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Please Wait While We Transfer Your Call… Click!

It drives us bonkers when we call a service provider for help and our call is transferred to multiple service reps, each time being asked to re-explain the problem we’re having. What’s worse, is waiting on hold, and eventually being told that we’re not talking to the right person; then our call is disconnected because the agent misdialed a phone extension to transfer us to the “correct department”.

“There’s fifteen minutes we’ll never get back”, we think to ourselves. You’ve been there too, right?

When we started thinking about customer service at Ting, we reflected our own experiences with customer service at different companies and we knew that in order for our customers to love Ting, we need to try things that promote remarkable service.

So we thought “Why would our reps need to transfer a call to somebody else?” We came up with lots of reasons why customer support agents might need to transfer a call and the reason almost always came down to training.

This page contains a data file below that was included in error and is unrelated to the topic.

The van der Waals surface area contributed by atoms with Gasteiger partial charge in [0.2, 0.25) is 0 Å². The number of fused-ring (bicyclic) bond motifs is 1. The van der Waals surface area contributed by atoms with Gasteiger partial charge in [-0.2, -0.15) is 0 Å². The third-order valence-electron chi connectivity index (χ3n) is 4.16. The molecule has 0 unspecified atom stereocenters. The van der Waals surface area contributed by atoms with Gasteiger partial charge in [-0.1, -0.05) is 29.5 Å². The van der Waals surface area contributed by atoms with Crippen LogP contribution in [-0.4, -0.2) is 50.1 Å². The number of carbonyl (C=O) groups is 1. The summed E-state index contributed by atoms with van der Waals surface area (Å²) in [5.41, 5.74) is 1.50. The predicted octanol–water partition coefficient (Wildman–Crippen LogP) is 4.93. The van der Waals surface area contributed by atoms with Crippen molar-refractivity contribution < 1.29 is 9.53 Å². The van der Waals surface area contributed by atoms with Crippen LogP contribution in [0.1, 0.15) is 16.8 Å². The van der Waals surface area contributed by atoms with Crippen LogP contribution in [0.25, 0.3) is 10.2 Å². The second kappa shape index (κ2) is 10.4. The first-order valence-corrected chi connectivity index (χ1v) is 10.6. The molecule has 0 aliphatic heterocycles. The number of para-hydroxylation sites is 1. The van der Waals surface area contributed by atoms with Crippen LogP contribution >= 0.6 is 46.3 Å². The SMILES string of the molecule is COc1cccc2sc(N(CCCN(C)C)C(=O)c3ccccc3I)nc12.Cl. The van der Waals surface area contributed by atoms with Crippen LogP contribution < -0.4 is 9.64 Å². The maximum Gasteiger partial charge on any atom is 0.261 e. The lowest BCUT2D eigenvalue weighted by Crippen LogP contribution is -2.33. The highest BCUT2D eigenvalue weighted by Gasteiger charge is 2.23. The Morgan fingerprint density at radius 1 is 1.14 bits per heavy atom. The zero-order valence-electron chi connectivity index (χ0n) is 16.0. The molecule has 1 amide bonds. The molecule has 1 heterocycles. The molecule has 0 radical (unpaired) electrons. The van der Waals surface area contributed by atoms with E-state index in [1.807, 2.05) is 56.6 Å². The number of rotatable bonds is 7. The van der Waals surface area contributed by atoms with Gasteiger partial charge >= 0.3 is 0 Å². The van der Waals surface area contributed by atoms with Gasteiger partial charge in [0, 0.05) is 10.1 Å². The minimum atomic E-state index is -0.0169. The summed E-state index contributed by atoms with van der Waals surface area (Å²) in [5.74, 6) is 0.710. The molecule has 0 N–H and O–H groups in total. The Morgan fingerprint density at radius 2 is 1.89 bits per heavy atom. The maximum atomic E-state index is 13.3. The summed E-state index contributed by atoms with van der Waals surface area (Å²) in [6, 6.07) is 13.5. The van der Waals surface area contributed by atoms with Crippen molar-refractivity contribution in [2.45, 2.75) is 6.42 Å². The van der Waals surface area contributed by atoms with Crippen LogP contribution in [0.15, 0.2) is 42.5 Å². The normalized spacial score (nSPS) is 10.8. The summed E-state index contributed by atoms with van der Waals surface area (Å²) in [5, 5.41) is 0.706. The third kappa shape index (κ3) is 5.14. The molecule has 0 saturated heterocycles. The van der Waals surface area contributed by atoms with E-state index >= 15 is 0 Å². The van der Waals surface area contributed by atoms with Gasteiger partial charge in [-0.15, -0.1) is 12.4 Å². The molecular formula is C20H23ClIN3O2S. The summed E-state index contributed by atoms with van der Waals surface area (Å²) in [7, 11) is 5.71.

We figure that “If we gave our support reps the right training, and access to the right systems, they wouldn’t need to transfer calls.”

In a nutshell, that’s how our “No Transfer Policy” was born.

So we’ve ditched the idea of having multiple departments and we invested more energy in training our reps on everything from billing to support and everything in between. If they’re unable to provide a solution to the customer during the call, they’ll call them back with the answer after a chat with a specialist, or perhaps their supervisor.

We don’t think a subscriber of ours needs to be intimate with the operations of our business and how we classify support requests in order to get help from us. As far as a customer needs to know, Technical Support, Customer Care, and Billing are all one department because our support agents are trained to help with anything.

We love the idea of dealing with one person and we think our customers will appreciate our “no transfer policy”, but we’d love to hear what you think!

What do you say… are we solving a service problem that doesn’t exist?